More Errors from The New York Times on Michigan’s Charter Schools

Over the summer, The New York Times published an error-ridden piece on Michigan’s charter schools that it has yet to retract. Now, the NYT is doubling down with another piece adding new errors to old ones. The errors begin in the opening sentence:

Few disagreed that schools in Detroit were a mess: a chaotic mix of charters and traditional public schools, the worst-performing in the nation.

This is editorializing thinly veiled as “news.” In fact, lots of experts disagreed with that statement. The original NYT piece received a wave of criticism from national and local education policy experts, charter school organizations, and other journalists. As I explained at the time, the central premise of the NYT’s takedown on Detroit’s charter schools was an utter distortion of the research:

The piece claims that “half the charters perform only as well, or worse than, Detroit’s traditional public schools.” This is a distortion of the research from Stanford University’s Center for Research on Education Outcomes (CREDO). Although the article actually cites this research – noting that it is “considered the gold standard of measurement by charter school supporters across the country” – it only does so to show that one particular charter chain in Detroit is low performing. (For the record, the “gold standard” is actually a random-assignment study. CREDO used a matching approach, which is more like a silver standard. But I digress.) The NYT article fails to mention that the same study found that “on average, charter students in Michigan gain an additional two months of learning in reading and math over their [traditional public school] counterparts. The charter students in Detroit gain over three months per year more than their counterparts at traditional public schools.”

As shown in this table from page 44 of the CREDO report, nearly half of Detroit’s charter schools outperformed the city’s traditional district schools in reading and math scores, while only one percent of charter schools performed worse in reading and only seven percent performed worse in math.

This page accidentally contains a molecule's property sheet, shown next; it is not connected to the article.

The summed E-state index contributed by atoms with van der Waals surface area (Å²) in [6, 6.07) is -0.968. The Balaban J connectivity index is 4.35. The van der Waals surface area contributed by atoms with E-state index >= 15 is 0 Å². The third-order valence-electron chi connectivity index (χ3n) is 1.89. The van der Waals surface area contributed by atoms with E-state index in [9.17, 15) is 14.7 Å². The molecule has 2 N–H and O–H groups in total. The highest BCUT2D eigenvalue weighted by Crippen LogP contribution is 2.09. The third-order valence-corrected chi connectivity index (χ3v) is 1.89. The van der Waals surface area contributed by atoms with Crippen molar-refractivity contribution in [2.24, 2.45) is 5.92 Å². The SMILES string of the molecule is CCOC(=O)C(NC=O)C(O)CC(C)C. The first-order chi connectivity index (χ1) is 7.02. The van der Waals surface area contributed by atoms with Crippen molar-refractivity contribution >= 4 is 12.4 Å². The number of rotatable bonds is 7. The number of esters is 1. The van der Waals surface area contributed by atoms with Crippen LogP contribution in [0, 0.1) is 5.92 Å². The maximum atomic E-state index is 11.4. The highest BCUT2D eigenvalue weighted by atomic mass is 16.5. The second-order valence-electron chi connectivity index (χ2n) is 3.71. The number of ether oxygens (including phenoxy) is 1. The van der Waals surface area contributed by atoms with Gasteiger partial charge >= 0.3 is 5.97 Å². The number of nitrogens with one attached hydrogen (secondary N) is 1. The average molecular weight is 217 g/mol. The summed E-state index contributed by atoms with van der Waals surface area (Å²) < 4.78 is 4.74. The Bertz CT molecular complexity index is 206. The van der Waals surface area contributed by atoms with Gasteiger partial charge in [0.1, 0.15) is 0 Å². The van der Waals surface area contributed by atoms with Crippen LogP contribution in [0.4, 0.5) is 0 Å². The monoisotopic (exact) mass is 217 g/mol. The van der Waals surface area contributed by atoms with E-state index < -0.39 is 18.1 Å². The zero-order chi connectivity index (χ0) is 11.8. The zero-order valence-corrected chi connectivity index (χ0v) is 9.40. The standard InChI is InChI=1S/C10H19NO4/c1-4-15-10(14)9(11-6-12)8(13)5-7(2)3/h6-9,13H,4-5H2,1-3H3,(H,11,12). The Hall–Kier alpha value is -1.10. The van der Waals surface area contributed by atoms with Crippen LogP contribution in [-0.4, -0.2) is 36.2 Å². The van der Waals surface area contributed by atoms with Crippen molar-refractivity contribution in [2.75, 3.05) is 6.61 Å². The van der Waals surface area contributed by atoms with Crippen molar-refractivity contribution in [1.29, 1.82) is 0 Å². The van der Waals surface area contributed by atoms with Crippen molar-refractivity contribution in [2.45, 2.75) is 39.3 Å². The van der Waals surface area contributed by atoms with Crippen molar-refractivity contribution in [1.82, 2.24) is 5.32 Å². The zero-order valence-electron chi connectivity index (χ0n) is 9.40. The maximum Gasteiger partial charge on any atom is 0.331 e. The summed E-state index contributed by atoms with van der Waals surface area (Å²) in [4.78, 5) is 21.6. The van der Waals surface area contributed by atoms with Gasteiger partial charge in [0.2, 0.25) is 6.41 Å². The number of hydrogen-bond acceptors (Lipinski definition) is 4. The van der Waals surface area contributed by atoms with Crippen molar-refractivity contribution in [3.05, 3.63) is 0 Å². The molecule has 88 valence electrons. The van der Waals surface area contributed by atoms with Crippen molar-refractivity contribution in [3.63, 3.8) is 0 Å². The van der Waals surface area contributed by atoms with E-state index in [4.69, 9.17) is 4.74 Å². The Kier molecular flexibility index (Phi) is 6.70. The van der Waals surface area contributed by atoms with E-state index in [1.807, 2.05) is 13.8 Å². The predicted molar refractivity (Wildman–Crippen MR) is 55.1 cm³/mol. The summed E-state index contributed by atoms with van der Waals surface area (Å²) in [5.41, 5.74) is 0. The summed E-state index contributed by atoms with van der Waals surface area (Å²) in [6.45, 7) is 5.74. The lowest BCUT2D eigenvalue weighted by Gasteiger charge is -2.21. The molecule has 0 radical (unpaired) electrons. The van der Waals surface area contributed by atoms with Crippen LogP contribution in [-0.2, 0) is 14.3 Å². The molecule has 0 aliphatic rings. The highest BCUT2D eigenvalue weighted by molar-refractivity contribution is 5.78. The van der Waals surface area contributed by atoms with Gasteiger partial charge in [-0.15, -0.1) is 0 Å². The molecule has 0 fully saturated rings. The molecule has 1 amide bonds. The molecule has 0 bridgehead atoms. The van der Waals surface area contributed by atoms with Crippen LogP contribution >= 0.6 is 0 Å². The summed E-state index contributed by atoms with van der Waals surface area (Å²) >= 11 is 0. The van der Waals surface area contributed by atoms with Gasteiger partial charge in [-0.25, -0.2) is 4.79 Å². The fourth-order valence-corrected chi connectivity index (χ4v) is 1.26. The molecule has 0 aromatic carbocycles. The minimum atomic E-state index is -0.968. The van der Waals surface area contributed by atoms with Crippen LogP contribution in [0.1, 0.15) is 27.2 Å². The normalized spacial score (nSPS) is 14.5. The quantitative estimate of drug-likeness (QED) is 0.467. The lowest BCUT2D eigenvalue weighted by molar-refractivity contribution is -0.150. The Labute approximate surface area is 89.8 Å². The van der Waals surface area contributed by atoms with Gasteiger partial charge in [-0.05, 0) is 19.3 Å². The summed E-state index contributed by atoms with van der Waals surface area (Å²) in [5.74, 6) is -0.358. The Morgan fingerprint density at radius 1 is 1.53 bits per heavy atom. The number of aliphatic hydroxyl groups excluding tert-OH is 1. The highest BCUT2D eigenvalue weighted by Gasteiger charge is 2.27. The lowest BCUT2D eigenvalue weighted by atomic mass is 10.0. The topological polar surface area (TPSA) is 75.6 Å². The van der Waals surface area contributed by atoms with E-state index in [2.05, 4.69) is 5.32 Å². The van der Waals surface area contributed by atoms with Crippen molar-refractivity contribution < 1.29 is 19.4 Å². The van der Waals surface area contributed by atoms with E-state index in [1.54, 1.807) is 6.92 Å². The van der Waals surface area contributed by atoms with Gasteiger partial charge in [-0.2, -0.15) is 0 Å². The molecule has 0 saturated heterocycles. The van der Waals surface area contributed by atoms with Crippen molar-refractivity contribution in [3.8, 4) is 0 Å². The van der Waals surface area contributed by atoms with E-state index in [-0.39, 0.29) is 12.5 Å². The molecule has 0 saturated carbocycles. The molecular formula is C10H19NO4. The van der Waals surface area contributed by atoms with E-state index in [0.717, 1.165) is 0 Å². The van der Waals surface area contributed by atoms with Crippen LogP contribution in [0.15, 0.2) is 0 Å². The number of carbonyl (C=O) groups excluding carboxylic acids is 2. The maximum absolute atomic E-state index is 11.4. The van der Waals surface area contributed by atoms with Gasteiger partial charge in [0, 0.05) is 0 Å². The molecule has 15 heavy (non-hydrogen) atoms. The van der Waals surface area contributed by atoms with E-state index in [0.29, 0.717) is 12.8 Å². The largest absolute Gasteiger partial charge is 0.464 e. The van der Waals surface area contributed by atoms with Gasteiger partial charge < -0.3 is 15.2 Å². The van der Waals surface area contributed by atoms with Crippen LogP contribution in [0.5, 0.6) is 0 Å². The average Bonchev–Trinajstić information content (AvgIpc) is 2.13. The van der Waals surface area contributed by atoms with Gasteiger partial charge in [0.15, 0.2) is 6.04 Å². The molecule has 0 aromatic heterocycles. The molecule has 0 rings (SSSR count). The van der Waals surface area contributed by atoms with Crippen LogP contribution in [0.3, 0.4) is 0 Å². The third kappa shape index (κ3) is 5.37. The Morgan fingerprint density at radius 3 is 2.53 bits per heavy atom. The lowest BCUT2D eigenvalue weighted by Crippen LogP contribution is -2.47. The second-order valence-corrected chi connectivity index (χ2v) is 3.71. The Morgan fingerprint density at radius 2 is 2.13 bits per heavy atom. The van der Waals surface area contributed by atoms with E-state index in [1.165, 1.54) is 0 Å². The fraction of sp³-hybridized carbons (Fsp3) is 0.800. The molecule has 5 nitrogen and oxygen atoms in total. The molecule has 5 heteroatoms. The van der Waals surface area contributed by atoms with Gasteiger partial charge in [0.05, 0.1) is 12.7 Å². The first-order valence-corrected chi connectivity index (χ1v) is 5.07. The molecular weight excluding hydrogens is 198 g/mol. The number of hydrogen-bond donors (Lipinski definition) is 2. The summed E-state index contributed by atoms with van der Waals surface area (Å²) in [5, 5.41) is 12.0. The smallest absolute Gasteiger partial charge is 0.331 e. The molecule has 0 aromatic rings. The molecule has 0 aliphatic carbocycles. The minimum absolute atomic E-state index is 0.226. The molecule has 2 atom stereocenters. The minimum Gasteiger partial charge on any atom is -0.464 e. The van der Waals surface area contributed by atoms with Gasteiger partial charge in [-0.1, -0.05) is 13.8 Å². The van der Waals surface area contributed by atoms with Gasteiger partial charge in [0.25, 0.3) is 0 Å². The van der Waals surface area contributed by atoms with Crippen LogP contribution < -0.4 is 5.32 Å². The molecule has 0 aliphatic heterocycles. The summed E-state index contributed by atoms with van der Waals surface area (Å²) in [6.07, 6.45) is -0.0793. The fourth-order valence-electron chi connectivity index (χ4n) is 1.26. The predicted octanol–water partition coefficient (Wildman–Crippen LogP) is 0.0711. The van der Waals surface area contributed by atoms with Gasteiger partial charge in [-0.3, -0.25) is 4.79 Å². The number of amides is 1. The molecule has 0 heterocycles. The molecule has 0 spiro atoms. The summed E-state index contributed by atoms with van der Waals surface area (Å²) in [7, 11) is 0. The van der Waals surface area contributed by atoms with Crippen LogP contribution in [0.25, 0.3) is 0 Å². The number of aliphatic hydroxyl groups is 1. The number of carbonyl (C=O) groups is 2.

CREDO 2013 Michigan Charter School Study

Grouping the very few underperforming charters with the approximately half of schools that perform at roughly the same level as the district schools distorts the picture. It’s just as fair to say that more than nine out of ten Detroit charters performed as well or better than their district school counterparts. The most accurate description would note that about half of Detroit’s charters outperform their district school counterparts, about half perform roughly the same, and a very small number underperform. […]

[NYT reporter Kate] Zernike is still claiming that the CREDO study “does not consider Detroit[’s charter sector] stellar,” even though both the 2013 CREDO study of Michigan’s charter sector and the 2015 CREDO study of charters nationwide found that, on average, Detroit’s charter schools outperformed the district schools that their students would otherwise have attended. Indeed, one even called Detroit’s charter sector “a model to other communities.”

Nevertheless the NYT has resurrected its spurious claims to attack Betsy DeVos, the president-elect’s pick for Secretary of Education. In the NYT’s telling, DeVos was responsible for killing a bill that would have imposed some sort of regulations on Michigan’s charter schools that supposedly would have improved the system: